Sorrow 2 -- Vietnam Wall

In many ways, poetry not only tells stories, but creates them with their readers and generates an emotional response that can be carried over to friends, families, or even book clubs. These are the types of poems that I consider “gold.”

What makes a great poem for you?

Dien Cai Dau by Yusef Komunyakaa

Yusef Komunyakaa‘s Dien Cai Dau is another collection of Vietnam War poetry.  The poet, who received the Bronze Star and edited The Southern Cross, dedicates this book to his brother Glenn, “who saw The Nam before” Komunyakaa did.  His poems put the reader in the soldiers’ shoes, allowing them to camouflage themselves and skulk around the jungles of Vietnam from the very first lines of “Camouflaging the Chimera.”  Beyond skulking in the jungle, hunting the Viet Cong, Komunyakaa discusses the weight of war as soldiers trudge through the landscape with their equipment and what they’ve done and seen.  Weaving through the tunnels looking for the enemy or searching the thick forest, soldiers are constantly reminded of their emotional and physical burdens, though they find joy in some of the smallest moments.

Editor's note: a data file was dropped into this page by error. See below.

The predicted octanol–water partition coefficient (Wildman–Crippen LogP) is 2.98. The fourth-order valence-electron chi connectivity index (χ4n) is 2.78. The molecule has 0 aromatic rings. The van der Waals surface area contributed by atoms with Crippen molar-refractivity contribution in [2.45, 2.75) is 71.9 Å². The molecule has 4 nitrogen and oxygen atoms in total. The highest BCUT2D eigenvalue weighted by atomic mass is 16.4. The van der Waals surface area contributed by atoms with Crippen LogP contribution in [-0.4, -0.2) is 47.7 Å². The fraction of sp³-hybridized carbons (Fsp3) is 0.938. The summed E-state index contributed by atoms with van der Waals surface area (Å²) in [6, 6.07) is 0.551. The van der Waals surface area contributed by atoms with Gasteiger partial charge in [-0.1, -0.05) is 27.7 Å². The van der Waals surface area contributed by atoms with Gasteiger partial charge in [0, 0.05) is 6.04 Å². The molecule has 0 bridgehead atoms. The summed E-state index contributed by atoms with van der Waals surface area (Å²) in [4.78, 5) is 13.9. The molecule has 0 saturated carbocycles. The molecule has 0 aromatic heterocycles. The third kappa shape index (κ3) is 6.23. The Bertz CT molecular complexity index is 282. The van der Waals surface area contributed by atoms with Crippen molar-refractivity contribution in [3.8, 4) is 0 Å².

One of the beautiful aspects of Komunyakaa’s poetry is his vivid sense of how even the most beautiful elements of nature have a darker side.  In “Somewhere Near Phu Bai,” Komunyakaa writes “The moon cuts through/the night trees like a circular saw/white hot.  . . .” and in “Starlight Scope Myopia,” he suggests, “Viet Cong/move under our eyelids,/lords over loneliness/winding like coral vine through/sandalwood & lotus/.”

Beyond the nature imagery and the immediacy of the war, some of these poems have an analytical quality much like a general planning out the battle moves.  Each move of the soldiers is reflected in the carefully chosen words and lines, and the effect is genuine, creating a suspense and fear readers would expect soldiers to experience.

A Greenness Taller Than Gods (Page 11)

When we stop,
a green snake starts again
through deep branches.
Spiders mend webs we marched into.
Monkeys jabber in flame trees,
dancing on the limbs to make
fire-colored petals fall.  Torch birds
burn through the dark-green day.
The lieutenant puts on sunglasses
& points to a X circled
on his map.  When will we learn
to move like trees move?
The point man raises his hand Wait!
We’ve just crossed paths with VC,
branches left quivering.
The lieutenant’s right hand says what to do.
We walk into a clearing that blinds.
We move like a platoon of silhouettes
balancing sledge hammers on our heads,
unaware our shadows have untied
from us, wandered off
& gotten lost.

Dien Cai Dau by Yusef Komunyakaa is an excellent collection that will allow readers to join the fight in Vietnam, feel the fear and anxiety of soldiers, and see just how many enemies soldiers faced — the Viet Cong and the jungle.  Komunyakaa is a poet with incredible insight from propelling emotions off the page through images to using carefully chosen words and phrases to vividly paint the scene.  Dien Cai Dau is one of the best poetry books about the Vietnam War and often reads like prose.

This is my 6th book for the 2010 Vietnam War Reading Challenge

This is my 8th book for the Clover Bee & Reverie Poetry Challenge.